Chronic pain definition and symptoms

Chronic pain is defined as any pain that lasts longer than six months that is the result of either a physical health condition/injury or mental health condition. Studies show that chronic pain can also be a sign of untreated depression, anxiety, grief, unexpressed anger or being emotionally overwhelmed.

According to the Betty Ford Center, a clinic that focuses on addiction treatment, the markers for identification of those suffering from chronic pain include symptoms of depression, history of abuse (physical/emotional/sexual), high levels of current stress, anxiety and the tendency to catastrophize one’s thoughts. Studies completed by this facility show that trauma that takes place early in life trains the brain to be more receptive to future chronic pain that is typically not treated easily.

Depression and anxiety are extremely common in people suffering from chronic pain as a result of the resulting stress of living with this condition. For most individuals, the recommended treatment is a combination of antidepressants and psychotherapy.  One of the primary benefits of therapy in this situation is the comfort of knowing that you are not alone in this process. Within the therapy setting, the individual is provided reassurance and the ability to express their fears and concerns to a nonjudgmental third party.

Cognitive-behavioral therapy (CBT) for chronic pain

Cognitive-behavioral therapy (CBT) is the leading type of therapy in the treatment of cognitive pain. CBT focuses on the automatic thoughts a person is having about his or her pain, as well as the distortions the individual is manifesting. CBT teaches clients to challenge and restructure dysfunctional thoughts in a more realistic and rational way. Ignoring these negative and catastrophic thought patterns can result in physical implications as well as additional psychological anguish.  The awareness about specific thoughts, actions, and behaviors that manifest the pain can allow clients to feel more in control of their pain.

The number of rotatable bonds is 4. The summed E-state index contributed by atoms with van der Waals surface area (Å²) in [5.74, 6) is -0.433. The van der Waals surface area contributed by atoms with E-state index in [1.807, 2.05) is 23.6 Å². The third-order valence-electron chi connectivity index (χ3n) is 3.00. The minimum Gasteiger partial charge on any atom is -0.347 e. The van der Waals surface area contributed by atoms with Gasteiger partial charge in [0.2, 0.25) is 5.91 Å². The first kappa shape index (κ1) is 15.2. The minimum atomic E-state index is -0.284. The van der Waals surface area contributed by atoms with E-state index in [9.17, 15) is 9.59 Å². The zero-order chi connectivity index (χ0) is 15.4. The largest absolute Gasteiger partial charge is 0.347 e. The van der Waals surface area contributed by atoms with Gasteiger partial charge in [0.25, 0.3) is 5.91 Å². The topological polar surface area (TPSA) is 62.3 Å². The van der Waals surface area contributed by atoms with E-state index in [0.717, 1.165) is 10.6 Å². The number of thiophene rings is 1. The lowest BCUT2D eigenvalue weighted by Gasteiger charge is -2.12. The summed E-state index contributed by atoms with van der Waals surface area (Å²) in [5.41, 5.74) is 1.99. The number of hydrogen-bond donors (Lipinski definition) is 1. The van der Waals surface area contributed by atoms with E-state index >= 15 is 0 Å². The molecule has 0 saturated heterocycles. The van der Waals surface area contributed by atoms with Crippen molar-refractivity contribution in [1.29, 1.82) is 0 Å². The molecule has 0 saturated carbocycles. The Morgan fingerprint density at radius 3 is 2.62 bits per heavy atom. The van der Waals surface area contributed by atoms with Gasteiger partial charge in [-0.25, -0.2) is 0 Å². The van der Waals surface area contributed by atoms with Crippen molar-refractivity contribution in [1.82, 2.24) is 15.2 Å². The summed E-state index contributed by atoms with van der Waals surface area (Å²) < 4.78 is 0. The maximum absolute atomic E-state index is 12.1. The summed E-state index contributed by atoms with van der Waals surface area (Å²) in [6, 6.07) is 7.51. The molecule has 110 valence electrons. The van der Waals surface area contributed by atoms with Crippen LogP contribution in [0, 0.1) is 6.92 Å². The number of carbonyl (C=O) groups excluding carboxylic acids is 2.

Understanding the impact emotions have can have on pain can be a difficult task for some clients. Both group and individual therapy can have a significant effect on this challenging mission.  Group therapy helps with the sense of loneliness often felt by those who suffer from chronic pain as the tendency for isolation is recurrent.

The goal of therapy in addressing chronic pain is to learn to live with his or her pain, thus leading a happier and more fulfilling life. The focus of therapy is not to cure the pain but rather cope with the pain more effectively. A national survey concluded that 97.1% of those who suffer from chronic pain currently report at least one episode of physical or emotional trauma prior to the chronic pain beginning. Those with this condition often struggle with the potential for their pain to have an emotional foundation. The healing for these traumas can begin in therapy by assisting the patient to understand, accept and forgive the events in their lives that have caused such significant distress.

Other types of treatment for chronic pain include relaxation training, progressive muscle relaxation, electrical stimulation, nerve blocks, acupuncture, physical therapy, hypnosis and implementation of deep breathing techniques.

For more information about my approach to helping with issues like this please see my short video introduction.


* This information has not been evaluated by the Food and Drug Administration. This information is not intended to diagnose, treat, cure, or prevent any disease. Please contact a medical professional for advice.

Sources: Good Therapy, Counseling Today, article from psychiatry journal “psychotherapeutic approaches in the treatment of pain” (2005) chronic pain

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